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Posted: 12/24/2002 4:05:13 AM EDT
Is there a big difference between Aluma-Hyde and Aluma-Hyde II?

Also, where can I get it other than Brownell's? At $9 a can, $7.25 shipping is offensive!
Link Posted: 12/24/2002 4:41:28 AM EDT
Yes there is a big difference. I had a lower someone painted with the first and the finish came off easily. I have painted two uppers and a lower with the II and it has held up well on all of them. The biggest problem is the thickness of the coating. One upper I painted I let a small amount of spray into the sight detent hole and the ball bearing got stuck when I put it in the hole. It was a pain to get out.
Link Posted: 12/24/2002 4:49:28 AM EDT
Thanks,j3 for your experience. I'll take the thickeness problem to be a good thing for the finish and just make sure I seal up any holes I don't want to paint. I'm still mad that the shipping is going to be about as much as the can.
Link Posted: 12/24/2002 8:25:33 AM EDT
It takes a long time to dry but sprays out and levels off pretty well. I got some on my hand and wiped it off on a towel. The towel has been through the wash 40 or 50 times and the paint is still on it.
Link Posted: 12/24/2002 10:00:25 AM EDT
Originally Posted By royce: I'm still mad that the shipping is going to be about as much as the can.
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You have a lot more restraint than I do if you can order from Brownell's and get a total less than $100! Too many goodies to resist...
Link Posted: 12/24/2002 11:06:28 AM EDT
Is this a good paint to use as touch up on my AR15? Is there a way I can match the original color of my rifle?
Link Posted: 12/24/2002 7:34:07 PM EDT
A question or two for those that have used the Aluma Hyde (I or II): How tough is this stuff when it comes to resisting bore cleaners, CLP, etc, and just plain old wear and tear? Are the high temp. paints (such as BBQ grill paint) that I occasionally see mentioned even worthy of consideration as a upper/lower finish ? Thanks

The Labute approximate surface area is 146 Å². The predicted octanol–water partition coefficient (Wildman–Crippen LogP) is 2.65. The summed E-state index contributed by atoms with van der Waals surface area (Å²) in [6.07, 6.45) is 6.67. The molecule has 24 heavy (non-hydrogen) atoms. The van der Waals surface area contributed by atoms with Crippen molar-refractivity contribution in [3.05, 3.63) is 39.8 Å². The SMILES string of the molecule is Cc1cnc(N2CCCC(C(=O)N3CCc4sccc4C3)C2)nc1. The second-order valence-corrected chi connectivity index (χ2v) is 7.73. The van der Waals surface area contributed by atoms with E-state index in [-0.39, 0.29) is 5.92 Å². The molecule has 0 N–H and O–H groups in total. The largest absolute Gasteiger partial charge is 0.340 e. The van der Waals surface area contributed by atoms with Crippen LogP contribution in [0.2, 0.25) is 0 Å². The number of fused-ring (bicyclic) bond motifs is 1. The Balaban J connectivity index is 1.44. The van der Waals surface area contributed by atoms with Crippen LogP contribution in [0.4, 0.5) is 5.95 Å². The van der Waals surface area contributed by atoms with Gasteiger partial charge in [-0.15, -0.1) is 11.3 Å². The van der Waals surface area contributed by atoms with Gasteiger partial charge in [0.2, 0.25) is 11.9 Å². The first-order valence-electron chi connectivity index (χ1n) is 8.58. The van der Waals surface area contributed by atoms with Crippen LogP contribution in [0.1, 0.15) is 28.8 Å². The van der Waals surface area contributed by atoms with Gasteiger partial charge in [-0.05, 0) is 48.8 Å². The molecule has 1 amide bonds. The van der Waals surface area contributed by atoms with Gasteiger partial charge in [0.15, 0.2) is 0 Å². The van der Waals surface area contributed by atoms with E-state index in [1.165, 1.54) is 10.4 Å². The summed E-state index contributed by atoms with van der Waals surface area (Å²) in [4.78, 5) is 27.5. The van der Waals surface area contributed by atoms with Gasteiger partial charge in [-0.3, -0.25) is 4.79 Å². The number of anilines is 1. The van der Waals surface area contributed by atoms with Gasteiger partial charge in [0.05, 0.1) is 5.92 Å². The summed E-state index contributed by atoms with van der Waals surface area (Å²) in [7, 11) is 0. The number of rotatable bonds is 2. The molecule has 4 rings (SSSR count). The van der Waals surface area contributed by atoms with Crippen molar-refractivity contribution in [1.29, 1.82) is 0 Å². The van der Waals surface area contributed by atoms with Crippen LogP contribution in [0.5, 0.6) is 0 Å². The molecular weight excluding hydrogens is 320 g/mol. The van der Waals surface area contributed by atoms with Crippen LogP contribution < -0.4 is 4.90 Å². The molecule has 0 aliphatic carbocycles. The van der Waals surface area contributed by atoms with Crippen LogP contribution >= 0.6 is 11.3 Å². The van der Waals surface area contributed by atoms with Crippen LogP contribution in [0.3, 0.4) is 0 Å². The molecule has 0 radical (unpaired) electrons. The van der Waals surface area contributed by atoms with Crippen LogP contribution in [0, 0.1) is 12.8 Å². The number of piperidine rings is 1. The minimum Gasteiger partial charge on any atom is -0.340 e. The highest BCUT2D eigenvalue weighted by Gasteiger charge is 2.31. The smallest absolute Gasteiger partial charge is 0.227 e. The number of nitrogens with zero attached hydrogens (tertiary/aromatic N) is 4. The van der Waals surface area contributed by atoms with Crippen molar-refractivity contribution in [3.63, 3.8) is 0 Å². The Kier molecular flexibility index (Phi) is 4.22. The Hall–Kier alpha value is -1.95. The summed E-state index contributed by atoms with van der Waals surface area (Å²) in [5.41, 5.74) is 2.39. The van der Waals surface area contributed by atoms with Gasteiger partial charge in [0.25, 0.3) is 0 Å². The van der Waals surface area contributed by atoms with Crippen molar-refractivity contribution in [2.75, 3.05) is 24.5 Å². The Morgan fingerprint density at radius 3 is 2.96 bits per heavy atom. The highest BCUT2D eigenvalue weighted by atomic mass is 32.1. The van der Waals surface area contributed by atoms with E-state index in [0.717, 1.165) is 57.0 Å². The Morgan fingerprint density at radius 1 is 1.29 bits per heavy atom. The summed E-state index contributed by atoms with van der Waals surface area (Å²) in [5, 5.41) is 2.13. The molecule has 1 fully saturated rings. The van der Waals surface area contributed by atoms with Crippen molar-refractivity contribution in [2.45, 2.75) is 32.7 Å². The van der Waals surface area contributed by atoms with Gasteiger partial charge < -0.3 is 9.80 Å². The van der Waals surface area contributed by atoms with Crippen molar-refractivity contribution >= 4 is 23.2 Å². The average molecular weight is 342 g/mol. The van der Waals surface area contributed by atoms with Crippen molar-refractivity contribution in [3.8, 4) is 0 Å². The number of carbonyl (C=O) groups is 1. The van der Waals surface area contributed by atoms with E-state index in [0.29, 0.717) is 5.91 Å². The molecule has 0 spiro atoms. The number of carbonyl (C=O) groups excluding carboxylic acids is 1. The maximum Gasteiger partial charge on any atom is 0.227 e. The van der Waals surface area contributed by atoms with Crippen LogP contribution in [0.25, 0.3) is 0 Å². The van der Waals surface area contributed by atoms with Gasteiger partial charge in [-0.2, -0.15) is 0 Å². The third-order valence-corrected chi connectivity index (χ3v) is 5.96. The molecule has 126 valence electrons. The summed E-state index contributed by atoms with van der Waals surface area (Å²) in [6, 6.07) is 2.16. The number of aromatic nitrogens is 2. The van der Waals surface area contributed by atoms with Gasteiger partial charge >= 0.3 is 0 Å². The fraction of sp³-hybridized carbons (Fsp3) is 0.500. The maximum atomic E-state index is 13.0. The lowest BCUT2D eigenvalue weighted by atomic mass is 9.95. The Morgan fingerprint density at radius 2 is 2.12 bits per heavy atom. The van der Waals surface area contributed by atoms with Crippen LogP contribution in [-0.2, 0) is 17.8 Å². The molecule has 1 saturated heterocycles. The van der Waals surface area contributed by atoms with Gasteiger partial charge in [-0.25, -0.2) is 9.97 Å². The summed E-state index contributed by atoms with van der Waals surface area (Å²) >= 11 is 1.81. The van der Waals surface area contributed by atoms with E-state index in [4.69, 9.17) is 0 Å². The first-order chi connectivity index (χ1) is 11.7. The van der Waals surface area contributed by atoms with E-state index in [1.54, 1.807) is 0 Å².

Link Posted: 12/25/2002 4:08:36 AM EDT
[Last Edit: 12/25/2002 4:14:12 AM EDT by Gecko]
If applied properly (clean, warmed parts) and cured properly (baked at proper temp or let air dry in warm room for 10 days or more) I have found it to be highly resistant to anything I use to clean with, eg solvents, brake/carb cleaner etc. Since it comes in spray cans it would be difficult to use to touch up. BTW: WHEN ORDERING ORDER EXTRA SPRAY NOZZELS AS THEY PLUG UP EASILY AND CANNOT BE REUSED EFFECTIVELY
Link Posted: 12/25/2002 6:42:35 AM EDT
I tried comparing Krylon, good quality enamel, Brownells Aluma Hyde, and Brownells Teflon Moly. The surface of 4 pieces of aluminum were painted. Hardness was tested by trying to scratch the surface with my thumbnail. Not very scientific but hey... Teflon Moly reached full hardness after the bake. Thumbnail would not smudge the surface. (A pointed piece of aluminum could make a scratch however.) Aluma Hyde required a good 2 weeks before it fully hardened but after that it was almost as resistant as Teflon Moly. Good quality enamel also required a couple of weeks to harden but I would not recommend it for firearms. Krylon... what a joke! I really liked the bake on Teflon Moly but it's expensive. It's best to use the entire can at once because the nozzles get clogged. The fact that it reaches full hardness after a short bake make it very convenient.
Link Posted: 12/26/2002 7:56:00 AM EDT
[Last Edit: 12/26/2002 7:56:38 AM EDT by DFBonnett]
I've observed a couple of things. Sitting the spray can in a pan of hot water for a few minutes to warm up the contents makes it spray finer. Lacquer thinner cleans the tips. You can touch up to a degree by spraying a little puddle onto a piece of plastic or waxed paper and then using a toothpick or QTip. FWIW
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